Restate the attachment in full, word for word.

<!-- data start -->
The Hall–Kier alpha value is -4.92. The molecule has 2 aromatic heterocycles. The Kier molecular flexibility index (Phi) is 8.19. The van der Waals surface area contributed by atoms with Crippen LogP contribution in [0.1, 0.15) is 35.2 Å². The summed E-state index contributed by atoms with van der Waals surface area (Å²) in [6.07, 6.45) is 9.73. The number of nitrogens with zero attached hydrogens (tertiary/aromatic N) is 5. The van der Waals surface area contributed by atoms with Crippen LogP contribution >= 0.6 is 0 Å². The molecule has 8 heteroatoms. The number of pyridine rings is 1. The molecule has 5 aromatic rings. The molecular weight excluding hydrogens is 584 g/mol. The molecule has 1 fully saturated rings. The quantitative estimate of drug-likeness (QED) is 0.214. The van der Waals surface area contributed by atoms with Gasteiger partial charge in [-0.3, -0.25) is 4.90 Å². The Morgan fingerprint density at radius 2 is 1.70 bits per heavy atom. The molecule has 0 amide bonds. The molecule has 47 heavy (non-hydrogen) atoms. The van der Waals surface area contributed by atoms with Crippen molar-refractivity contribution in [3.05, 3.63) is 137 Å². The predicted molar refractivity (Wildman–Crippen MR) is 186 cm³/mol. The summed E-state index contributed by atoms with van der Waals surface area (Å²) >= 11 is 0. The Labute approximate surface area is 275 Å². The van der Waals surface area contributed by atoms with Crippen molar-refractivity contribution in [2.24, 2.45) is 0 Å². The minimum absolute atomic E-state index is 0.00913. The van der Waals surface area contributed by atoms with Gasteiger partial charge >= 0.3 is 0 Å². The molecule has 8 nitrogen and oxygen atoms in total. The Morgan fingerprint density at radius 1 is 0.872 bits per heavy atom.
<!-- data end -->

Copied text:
The Hall–Kier alpha value is -4.92. The molecule has 2 aromatic heterocycles. The Kier molecular flexibility index (Phi) is 8.19. The van der Waals surface area contributed by atoms with Crippen LogP contribution in [0.1, 0.15) is 35.2 Å². The summed E-state index contributed by atoms with van der Waals surface area (Å²) in [6.07, 6.45) is 9.73. The number of nitrogens with zero attached hydrogens (tertiary/aromatic N) is 5. The van der Waals surface area contributed by atoms with Crippen LogP contribution >= 0.6 is 0 Å². The molecule has 8 heteroatoms. The number of pyridine rings is 1. The molecule has 5 aromatic rings. The molecular weight excluding hydrogens is 584 g/mol. The molecule has 1 fully saturated rings. The quantitative estimate of drug-likeness (QED) is 0.214. The van der Waals surface area contributed by atoms with Gasteiger partial charge in [-0.3, -0.25) is 4.90 Å². The Morgan fingerprint density at radius 2 is 1.70 bits per heavy atom. The molecule has 0 amide bonds. The molecule has 47 heavy (non-hydrogen) atoms. The van der Waals surface area contributed by atoms with Crippen molar-refractivity contribution in [3.05, 3.63) is 137 Å². The predicted molar refractivity (Wildman–Crippen MR) is 186 cm³/mol. The summed E-state index contributed by atoms with van der Waals surface area (Å²) >= 11 is 0. The Labute approximate surface area is 275 Å². The van der Waals surface area contributed by atoms with Crippen molar-refractivity contribution in [2.24, 2.45) is 0 Å². The minimum absolute atomic E-state index is 0.00913. The van der Waals surface area contributed by atoms with Gasteiger partial charge >= 0.3 is 0 Å². The molecule has 8 nitrogen and oxygen atoms in total. The Morgan fingerprint density at radius 1 is 0.872 bits per heavy atom.